When we think about it, both our major tunnel and our major bridge were built just before the depression. They were finished in the late 1920s, early 1930s. We have had them all that time. We could say the same thing about a number of other crossings across the country. There are 24 international crossings between Canada and the United States: 14 in Ontario, 9 in New Brunswick and 1 in Quebec. Of those 24, only five of them are owned directly by the federal government through Crown corporations. For the other ones we would pass, on an ad hoc basis, legislation that would authorize the construction of that crossing, not a satisfactory mechanism to provide controlled regulation of those crossings.


That became quite clear to the United States, and we followed a somewhat similar pattern in its history. A good number of years ago it went to national legislation, so it had that infrastructure. Even to this day we do no have that, but hopefully this legislation will go through in the next few days, on to the Senate for final confirmation and then go into force. It is a totally unsatisfactory situation, so it is quite important that the legislation go through.

Again I refer some of the points that my friend, the hon. member for Windsor West, made. This is not the be all and the end all. It will address some of the issues we have confronted in the Windsor area, as we have dealt with the proposals to construct a new crossing between Canada and the state of Michigan. It will go some distance I think, and I am hopeful, to addressing the major concerns that not only the automobile industry in particular has but also commercial interests generally have with regard to the problems we are experiencing at our border crossings in moving product in a speedy, efficient manner. That has been a major problem for us since 9/11 and it continues to be a major problem for us.

Those of us who are in leadership positions in our communities know that there is almost a freeze on investment, particularly in the auto sector, in our communities right now, waiting to see if there is the political will to address the problems and correct them. The major way we will do that is to construct a new crossing and do so in a brief period of time given all the issues that surround the problems of building a crossing that is internationally run, in dealing with four different levels of government on both sides of the border.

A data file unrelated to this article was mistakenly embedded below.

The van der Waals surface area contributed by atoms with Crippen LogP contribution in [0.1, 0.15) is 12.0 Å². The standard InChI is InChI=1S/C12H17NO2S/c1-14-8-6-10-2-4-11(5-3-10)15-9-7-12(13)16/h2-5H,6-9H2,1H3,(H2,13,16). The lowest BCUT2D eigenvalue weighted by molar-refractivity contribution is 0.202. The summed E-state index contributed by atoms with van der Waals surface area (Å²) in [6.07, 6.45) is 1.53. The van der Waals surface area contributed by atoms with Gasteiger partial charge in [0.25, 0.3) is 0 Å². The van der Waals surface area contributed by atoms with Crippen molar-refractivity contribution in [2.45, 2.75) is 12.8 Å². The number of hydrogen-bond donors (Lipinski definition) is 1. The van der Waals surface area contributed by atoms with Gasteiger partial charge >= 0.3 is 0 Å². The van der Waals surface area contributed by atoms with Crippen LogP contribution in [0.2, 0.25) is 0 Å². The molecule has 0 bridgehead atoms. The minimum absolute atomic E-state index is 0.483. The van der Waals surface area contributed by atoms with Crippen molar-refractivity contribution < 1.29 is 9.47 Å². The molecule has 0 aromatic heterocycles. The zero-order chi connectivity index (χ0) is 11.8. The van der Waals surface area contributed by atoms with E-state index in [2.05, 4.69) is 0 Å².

The bill will indicate that the federal Government of Canada is serious about addressing some of the issues. Hopefully we will see additional legislation or policies at the very least come forward to address some of the other issues.

One of the roles of the federal government is to provide its country and citizenry, including commercial interests, with a secure working environment. We do not have that in our area at the present time. As I have already said, there are issues from environmental, personal safety and commercial standpoints that are not being adequately addressed.

There is a great fear in the Windsor-Essex County area of the political will on the Canadian side of the border to build an additional crossing. The process is underway. It is ongoing. It seems to be very slow. To some degree, this type of legislation answers the question of whether we are serious about addressing these problems.

I want to take a few minutes to talk about what is not addressed, in particular the role that the local community needs to play in the management regulation of border crossings. From some of the incidents that have taken place since we began discussing a new crossing some seven or eight years ago, we know about the perspective of the provincial government and the federal government and how significant it is to have local input and decision making to some degree on how a new crossing will be determined, constructed and then operated.

The attitude has been overwhelmingly one of arrogance on the part of upper levels of government toward local municipal councillors and mayor, one of “we know best”, in spite of all, let us say, the negligent decision making that has gone on. For instance, in the 1950s we decided we would stop the cross-Canada highway on the outskirts of the city of Windsor and would run some 10 or 12 kilometres to the international crossing through city streets. That decision was made by upper levels of government.